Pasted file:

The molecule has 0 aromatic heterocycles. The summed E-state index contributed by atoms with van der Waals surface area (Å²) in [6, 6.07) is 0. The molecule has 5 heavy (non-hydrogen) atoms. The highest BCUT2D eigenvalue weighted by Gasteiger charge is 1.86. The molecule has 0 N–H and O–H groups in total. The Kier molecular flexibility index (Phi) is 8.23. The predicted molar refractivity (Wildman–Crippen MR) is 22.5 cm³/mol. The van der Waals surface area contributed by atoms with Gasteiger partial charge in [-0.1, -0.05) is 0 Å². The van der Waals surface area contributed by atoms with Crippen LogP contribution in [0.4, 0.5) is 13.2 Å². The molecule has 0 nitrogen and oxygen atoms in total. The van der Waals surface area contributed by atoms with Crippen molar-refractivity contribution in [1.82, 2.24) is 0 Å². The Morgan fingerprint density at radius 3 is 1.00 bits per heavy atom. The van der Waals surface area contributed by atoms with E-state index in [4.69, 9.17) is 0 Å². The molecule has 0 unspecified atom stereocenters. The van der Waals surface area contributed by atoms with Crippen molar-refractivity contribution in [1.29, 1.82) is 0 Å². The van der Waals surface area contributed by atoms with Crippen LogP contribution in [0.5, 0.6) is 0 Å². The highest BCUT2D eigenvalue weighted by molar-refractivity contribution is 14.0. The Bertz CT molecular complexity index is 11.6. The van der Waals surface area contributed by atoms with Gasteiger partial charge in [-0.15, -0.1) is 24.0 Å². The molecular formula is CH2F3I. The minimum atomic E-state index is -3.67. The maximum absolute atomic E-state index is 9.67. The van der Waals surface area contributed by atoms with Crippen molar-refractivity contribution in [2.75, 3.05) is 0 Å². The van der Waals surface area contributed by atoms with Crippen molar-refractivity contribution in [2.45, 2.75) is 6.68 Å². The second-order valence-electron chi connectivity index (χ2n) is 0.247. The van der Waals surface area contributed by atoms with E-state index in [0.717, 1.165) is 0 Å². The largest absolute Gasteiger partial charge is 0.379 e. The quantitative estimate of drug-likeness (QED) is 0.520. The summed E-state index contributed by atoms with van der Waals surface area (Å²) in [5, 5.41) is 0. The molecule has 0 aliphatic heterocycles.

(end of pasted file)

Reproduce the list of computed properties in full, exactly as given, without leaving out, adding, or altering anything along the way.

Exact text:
The molecule has 0 aromatic heterocycles. The summed E-state index contributed by atoms with van der Waals surface area (Å²) in [6, 6.07) is 0. The molecule has 5 heavy (non-hydrogen) atoms. The highest BCUT2D eigenvalue weighted by Gasteiger charge is 1.86. The molecule has 0 N–H and O–H groups in total. The Kier molecular flexibility index (Phi) is 8.23. The predicted molar refractivity (Wildman–Crippen MR) is 22.5 cm³/mol. The van der Waals surface area contributed by atoms with Gasteiger partial charge in [-0.1, -0.05) is 0 Å². The van der Waals surface area contributed by atoms with Crippen LogP contribution in [0.4, 0.5) is 13.2 Å². The molecule has 0 nitrogen and oxygen atoms in total. The van der Waals surface area contributed by atoms with Crippen molar-refractivity contribution in [1.82, 2.24) is 0 Å². The Morgan fingerprint density at radius 3 is 1.00 bits per heavy atom. The van der Waals surface area contributed by atoms with E-state index in [4.69, 9.17) is 0 Å². The molecule has 0 unspecified atom stereocenters. The van der Waals surface area contributed by atoms with Crippen molar-refractivity contribution in [1.29, 1.82) is 0 Å². The van der Waals surface area contributed by atoms with Crippen LogP contribution in [0.5, 0.6) is 0 Å². The highest BCUT2D eigenvalue weighted by molar-refractivity contribution is 14.0. The Bertz CT molecular complexity index is 11.6. The van der Waals surface area contributed by atoms with Gasteiger partial charge in [-0.15, -0.1) is 24.0 Å². The molecular formula is CH2F3I. The minimum atomic E-state index is -3.67. The maximum absolute atomic E-state index is 9.67. The van der Waals surface area contributed by atoms with Crippen molar-refractivity contribution in [2.75, 3.05) is 0 Å². The van der Waals surface area contributed by atoms with Crippen molar-refractivity contribution in [2.45, 2.75) is 6.68 Å². The second-order valence-electron chi connectivity index (χ2n) is 0.247. The van der Waals surface area contributed by atoms with E-state index in [0.717, 1.165) is 0 Å². The largest absolute Gasteiger partial charge is 0.379 e. The quantitative estimate of drug-likeness (QED) is 0.520. The summed E-state index contributed by atoms with van der Waals surface area (Å²) in [5, 5.41) is 0. The molecule has 0 aliphatic heterocycles.